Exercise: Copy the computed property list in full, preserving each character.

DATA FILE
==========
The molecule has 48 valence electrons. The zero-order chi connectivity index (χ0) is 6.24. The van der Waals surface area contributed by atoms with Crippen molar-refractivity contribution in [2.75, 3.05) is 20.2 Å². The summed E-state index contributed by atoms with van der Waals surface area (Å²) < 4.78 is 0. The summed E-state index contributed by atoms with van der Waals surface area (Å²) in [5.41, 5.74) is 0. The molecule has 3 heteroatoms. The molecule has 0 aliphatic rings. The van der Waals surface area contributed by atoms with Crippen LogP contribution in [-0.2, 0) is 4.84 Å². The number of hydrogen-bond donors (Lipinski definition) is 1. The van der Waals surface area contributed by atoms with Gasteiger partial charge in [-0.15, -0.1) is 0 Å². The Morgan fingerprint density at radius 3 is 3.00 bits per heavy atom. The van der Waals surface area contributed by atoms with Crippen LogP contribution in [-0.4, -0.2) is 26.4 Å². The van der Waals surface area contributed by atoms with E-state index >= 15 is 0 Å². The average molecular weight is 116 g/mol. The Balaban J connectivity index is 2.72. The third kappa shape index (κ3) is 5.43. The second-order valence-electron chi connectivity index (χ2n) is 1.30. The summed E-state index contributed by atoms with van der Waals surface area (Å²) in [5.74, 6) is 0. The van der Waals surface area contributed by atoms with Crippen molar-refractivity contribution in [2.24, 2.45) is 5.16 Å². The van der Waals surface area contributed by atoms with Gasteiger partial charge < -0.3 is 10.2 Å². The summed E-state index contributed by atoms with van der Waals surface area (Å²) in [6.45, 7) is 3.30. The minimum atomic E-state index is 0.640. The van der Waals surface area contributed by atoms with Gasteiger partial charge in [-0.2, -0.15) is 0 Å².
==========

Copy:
The molecule has 48 valence electrons. The zero-order chi connectivity index (χ0) is 6.24. The van der Waals surface area contributed by atoms with Crippen molar-refractivity contribution in [2.75, 3.05) is 20.2 Å². The summed E-state index contributed by atoms with van der Waals surface area (Å²) < 4.78 is 0. The summed E-state index contributed by atoms with van der Waals surface area (Å²) in [5.41, 5.74) is 0. The molecule has 3 heteroatoms. The molecule has 0 aliphatic rings. The van der Waals surface area contributed by atoms with Crippen LogP contribution in [-0.2, 0) is 4.84 Å². The number of hydrogen-bond donors (Lipinski definition) is 1. The van der Waals surface area contributed by atoms with Gasteiger partial charge in [-0.15, -0.1) is 0 Å². The Morgan fingerprint density at radius 3 is 3.00 bits per heavy atom. The van der Waals surface area contributed by atoms with Crippen LogP contribution in [-0.4, -0.2) is 26.4 Å². The van der Waals surface area contributed by atoms with E-state index >= 15 is 0 Å². The average molecular weight is 116 g/mol. The Balaban J connectivity index is 2.72. The third kappa shape index (κ3) is 5.43. The second-order valence-electron chi connectivity index (χ2n) is 1.30. The summed E-state index contributed by atoms with van der Waals surface area (Å²) in [5.74, 6) is 0. The van der Waals surface area contributed by atoms with Crippen molar-refractivity contribution in [2.24, 2.45) is 5.16 Å². The van der Waals surface area contributed by atoms with Gasteiger partial charge < -0.3 is 10.2 Å². The summed E-state index contributed by atoms with van der Waals surface area (Å²) in [6.45, 7) is 3.30. The minimum atomic E-state index is 0.640. The van der Waals surface area contributed by atoms with Gasteiger partial charge in [-0.2, -0.15) is 0 Å².